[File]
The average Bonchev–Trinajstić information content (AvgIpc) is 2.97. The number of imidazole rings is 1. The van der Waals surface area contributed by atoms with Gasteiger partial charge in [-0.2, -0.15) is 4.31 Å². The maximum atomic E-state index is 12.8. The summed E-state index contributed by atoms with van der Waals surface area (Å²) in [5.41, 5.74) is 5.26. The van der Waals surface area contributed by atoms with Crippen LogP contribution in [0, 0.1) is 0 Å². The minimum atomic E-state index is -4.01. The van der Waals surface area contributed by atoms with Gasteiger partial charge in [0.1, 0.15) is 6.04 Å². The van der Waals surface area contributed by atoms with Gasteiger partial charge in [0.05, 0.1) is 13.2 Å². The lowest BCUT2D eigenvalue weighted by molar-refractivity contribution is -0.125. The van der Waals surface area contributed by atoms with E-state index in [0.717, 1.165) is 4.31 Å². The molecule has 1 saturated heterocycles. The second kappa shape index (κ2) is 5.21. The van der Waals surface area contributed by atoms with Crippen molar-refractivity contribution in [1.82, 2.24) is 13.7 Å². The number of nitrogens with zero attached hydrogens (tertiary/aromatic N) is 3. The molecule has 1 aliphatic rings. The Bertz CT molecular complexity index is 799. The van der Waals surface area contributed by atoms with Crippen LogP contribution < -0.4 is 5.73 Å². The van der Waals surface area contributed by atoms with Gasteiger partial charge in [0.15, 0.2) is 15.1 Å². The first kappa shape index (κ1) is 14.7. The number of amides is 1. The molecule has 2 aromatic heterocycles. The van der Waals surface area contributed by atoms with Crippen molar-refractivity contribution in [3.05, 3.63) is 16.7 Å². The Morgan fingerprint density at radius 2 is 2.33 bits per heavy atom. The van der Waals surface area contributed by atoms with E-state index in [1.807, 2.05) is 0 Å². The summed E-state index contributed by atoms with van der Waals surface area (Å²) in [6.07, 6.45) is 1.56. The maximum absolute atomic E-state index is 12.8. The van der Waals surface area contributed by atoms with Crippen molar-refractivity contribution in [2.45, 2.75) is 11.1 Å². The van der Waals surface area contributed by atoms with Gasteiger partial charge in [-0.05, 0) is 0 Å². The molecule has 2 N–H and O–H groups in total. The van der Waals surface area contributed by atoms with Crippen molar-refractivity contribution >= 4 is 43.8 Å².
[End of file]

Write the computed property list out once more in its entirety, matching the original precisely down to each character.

The average Bonchev–Trinajstić information content (AvgIpc) is 2.97. The number of imidazole rings is 1. The van der Waals surface area contributed by atoms with Gasteiger partial charge in [-0.2, -0.15) is 4.31 Å². The maximum atomic E-state index is 12.8. The summed E-state index contributed by atoms with van der Waals surface area (Å²) in [5.41, 5.74) is 5.26. The van der Waals surface area contributed by atoms with Crippen LogP contribution in [0, 0.1) is 0 Å². The minimum atomic E-state index is -4.01. The van der Waals surface area contributed by atoms with Gasteiger partial charge in [0.1, 0.15) is 6.04 Å². The van der Waals surface area contributed by atoms with Gasteiger partial charge in [0.05, 0.1) is 13.2 Å². The lowest BCUT2D eigenvalue weighted by molar-refractivity contribution is -0.125. The van der Waals surface area contributed by atoms with E-state index in [0.717, 1.165) is 4.31 Å². The molecule has 1 saturated heterocycles. The second kappa shape index (κ2) is 5.21. The van der Waals surface area contributed by atoms with Crippen molar-refractivity contribution in [1.82, 2.24) is 13.7 Å². The number of nitrogens with zero attached hydrogens (tertiary/aromatic N) is 3. The molecule has 1 aliphatic rings. The Bertz CT molecular complexity index is 799. The van der Waals surface area contributed by atoms with Crippen LogP contribution < -0.4 is 5.73 Å². The van der Waals surface area contributed by atoms with Gasteiger partial charge in [0.15, 0.2) is 15.1 Å². The first kappa shape index (κ1) is 14.7. The number of amides is 1. The molecule has 2 aromatic heterocycles. The van der Waals surface area contributed by atoms with Crippen molar-refractivity contribution in [3.05, 3.63) is 16.7 Å². The Morgan fingerprint density at radius 2 is 2.33 bits per heavy atom. The van der Waals surface area contributed by atoms with E-state index in [1.807, 2.05) is 0 Å². The summed E-state index contributed by atoms with van der Waals surface area (Å²) in [6.07, 6.45) is 1.56. The maximum absolute atomic E-state index is 12.8. The van der Waals surface area contributed by atoms with Crippen molar-refractivity contribution in [2.45, 2.75) is 11.1 Å². The van der Waals surface area contributed by atoms with Gasteiger partial charge in [-0.05, 0) is 0 Å². The molecule has 2 N–H and O–H groups in total. The van der Waals surface area contributed by atoms with Crippen molar-refractivity contribution >= 4 is 43.8 Å².